Five Things I’d Change in Netflix’s The Witcher Season I

By Benjamin Rose

Look, lets call a kikimore a kikimore: I was not happy with Netflix’s first season of The Witcher. It cried out for better dialogue, a bigger budget, and writers with a deeper understanding of the themes of the source material. Nonetheless, from the Blaviken fight to the characterization of Eist and Mousesack, there were some striking moments of exceptional quality last season which equalled and occasionally exceeded the books. Accordingly, while I maintain my curmudgeonly opinion that Netflix’s The Witcher might better be called Netflix’s The Witcher: Directed by Tommy Wiseau, I’ll take this occasion to stop whining, or rather, whine constructively,  and offer some substantial suggestions on what I would have changed in season 1 and what I’d leave the same.

1. Ten Episodes, Not Eight

In season 1, Lauren Hissrich set herself the unenviable task of converting almost six hundred pages of prose into 8 hours of television. The product was inconsistent, to put it kindly. While the most controversial aspect of the season was its Dunkirk-inspired timeline, the structure of the season as whole was rushed for time. Ten episodes would’ve allowed us time for more deliberate character development and the ability to adapt crucial short stories like “A Shard of Ice”,  and “A Little Sacrifice”, while omitting lesser tales such as “Eternal Fire” and “A Grain of Truth.


2. Retain “The Voice of Reason”

This would’ve saved us a lot of timeline pain. While bilateral time-skipping is a constant in the first Witcher anthology, The Last Wish,  the stories in Sword of Destiny are quite linear by comparison. With ten episodes, keeping the Djinn affair in episode five would’ve allowed the writers to dispense with time-skipping halfway through the season by using the Voice of Reason frame story from The Last Wish to anchor the action in a present day narrative. Speaking of present day narratives, lets move on to point three.

3. Omit Ciri Till Episodes 9 and 10

This is a no-brainer. Hissrich’s desire to flesh Ciri out as a character independent of Geralt was a dud that condemned her to an entire season of doing fuck-all nothing. There was almost no source material to supply a scaffolding for her plotlines. In the books, we are told next to nothing about how Ciri survived the months following her escape from Cintra. As with Game of Thrones, when adaptors try to invent entire plotlines to pad a narrative, they generally fail. Why? Because if they were as good as the best-selling authors whose work they were adapting, they would be renowned in their own right. CD Projekt Red was widely successful in creating original Witcher stories, and managed to achieve a highly detailed fidelity to the books while executing compelling plotlines and world-building in their own right. Netflix didn’t.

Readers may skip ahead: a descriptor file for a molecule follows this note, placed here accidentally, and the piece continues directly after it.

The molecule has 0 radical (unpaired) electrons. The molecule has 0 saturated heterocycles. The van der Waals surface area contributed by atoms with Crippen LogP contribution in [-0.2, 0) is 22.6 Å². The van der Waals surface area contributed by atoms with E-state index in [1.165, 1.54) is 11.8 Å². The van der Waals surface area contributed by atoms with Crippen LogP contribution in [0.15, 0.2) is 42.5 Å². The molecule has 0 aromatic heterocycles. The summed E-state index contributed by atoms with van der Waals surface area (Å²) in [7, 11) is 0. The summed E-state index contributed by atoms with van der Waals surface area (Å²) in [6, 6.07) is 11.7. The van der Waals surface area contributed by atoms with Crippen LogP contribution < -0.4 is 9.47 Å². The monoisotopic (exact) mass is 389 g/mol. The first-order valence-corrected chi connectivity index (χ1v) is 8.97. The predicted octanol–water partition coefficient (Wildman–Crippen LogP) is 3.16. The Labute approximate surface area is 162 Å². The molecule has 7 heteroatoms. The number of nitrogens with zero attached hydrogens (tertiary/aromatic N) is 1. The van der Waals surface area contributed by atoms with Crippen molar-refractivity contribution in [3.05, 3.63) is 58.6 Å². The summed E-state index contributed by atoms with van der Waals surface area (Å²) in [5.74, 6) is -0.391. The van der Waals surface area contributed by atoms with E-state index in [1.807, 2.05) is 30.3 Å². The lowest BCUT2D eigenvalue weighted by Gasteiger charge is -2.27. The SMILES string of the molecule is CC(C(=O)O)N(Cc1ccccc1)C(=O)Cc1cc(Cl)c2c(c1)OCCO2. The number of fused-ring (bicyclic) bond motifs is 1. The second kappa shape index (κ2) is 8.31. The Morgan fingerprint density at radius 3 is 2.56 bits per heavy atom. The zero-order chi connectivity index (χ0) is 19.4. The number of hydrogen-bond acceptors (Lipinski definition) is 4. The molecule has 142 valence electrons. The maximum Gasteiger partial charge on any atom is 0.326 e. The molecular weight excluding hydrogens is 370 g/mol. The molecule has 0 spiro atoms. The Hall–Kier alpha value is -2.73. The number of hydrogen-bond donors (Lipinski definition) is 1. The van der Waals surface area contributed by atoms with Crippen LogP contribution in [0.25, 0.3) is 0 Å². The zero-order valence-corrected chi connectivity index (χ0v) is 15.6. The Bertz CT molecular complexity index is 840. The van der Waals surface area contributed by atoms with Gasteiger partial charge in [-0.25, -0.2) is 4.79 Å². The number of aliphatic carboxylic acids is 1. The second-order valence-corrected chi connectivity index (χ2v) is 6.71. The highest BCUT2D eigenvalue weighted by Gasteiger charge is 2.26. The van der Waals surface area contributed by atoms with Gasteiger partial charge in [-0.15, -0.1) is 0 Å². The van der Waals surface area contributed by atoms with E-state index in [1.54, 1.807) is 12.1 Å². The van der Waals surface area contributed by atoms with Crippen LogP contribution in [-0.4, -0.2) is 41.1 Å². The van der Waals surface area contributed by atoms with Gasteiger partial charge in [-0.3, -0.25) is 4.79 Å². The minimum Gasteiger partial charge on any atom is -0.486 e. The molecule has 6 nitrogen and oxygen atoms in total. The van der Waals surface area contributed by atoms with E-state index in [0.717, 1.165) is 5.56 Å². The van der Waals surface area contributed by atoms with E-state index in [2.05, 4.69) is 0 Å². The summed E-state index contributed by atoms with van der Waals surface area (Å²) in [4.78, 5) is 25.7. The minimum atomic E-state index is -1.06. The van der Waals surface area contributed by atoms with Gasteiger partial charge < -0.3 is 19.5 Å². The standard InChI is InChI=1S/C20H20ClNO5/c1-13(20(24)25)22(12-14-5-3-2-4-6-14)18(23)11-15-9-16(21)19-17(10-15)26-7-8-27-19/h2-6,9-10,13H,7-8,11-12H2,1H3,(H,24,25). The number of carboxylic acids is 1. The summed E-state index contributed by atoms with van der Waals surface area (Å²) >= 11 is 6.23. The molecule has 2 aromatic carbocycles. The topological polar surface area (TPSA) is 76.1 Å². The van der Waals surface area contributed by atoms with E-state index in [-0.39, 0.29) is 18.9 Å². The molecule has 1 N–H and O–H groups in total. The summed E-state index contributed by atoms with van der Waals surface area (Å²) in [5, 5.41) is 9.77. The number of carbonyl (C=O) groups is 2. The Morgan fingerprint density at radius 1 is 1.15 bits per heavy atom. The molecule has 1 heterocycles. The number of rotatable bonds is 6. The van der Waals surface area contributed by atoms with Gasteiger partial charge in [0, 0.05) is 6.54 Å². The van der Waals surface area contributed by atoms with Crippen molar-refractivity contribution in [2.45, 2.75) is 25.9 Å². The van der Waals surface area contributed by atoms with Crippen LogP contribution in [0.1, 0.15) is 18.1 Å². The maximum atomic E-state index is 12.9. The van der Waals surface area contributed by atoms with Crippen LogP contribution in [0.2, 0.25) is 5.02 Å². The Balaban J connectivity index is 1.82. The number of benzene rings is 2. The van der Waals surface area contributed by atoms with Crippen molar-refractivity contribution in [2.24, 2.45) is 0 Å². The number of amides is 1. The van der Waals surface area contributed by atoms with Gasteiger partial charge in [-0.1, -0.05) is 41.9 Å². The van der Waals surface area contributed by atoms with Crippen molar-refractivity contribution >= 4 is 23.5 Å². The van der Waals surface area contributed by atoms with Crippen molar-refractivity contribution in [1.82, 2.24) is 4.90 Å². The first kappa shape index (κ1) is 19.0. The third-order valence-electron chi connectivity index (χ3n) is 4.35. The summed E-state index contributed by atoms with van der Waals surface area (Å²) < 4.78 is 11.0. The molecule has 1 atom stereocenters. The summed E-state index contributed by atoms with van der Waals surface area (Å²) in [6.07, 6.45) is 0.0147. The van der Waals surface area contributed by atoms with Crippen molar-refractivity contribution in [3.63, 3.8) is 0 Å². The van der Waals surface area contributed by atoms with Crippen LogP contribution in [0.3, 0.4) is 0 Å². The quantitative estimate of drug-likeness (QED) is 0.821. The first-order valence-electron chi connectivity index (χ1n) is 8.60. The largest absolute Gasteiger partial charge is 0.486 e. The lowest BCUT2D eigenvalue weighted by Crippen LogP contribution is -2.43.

4. Better Budgetting

The special effects budget should’ve been saved for Borch’s dragon form, Brokilon and the Battle of Sodden Hill. The Battle of Marnadal was chaotic, ridiculous, and most likely quite expensive. It would’ve been better to cut it.

5. Make Brokilon Make Sense

Brokilon is crucial to both Geralt and Ciri’s character arc in the short story “Sword of Destiny”, but totally inert in the show. The themes of man versus nature and human versus nonhuman are cut in favor of some grave platitudes from Eithne about Destiny, and we are denied an adaptation of Ciri and Geralt’s first meeting which prefigures and enriches their second meeting at Yurga’s farm in the books. Ciri’s segway through Brokilon in the show accomplishes nothing on either a character or plot level.

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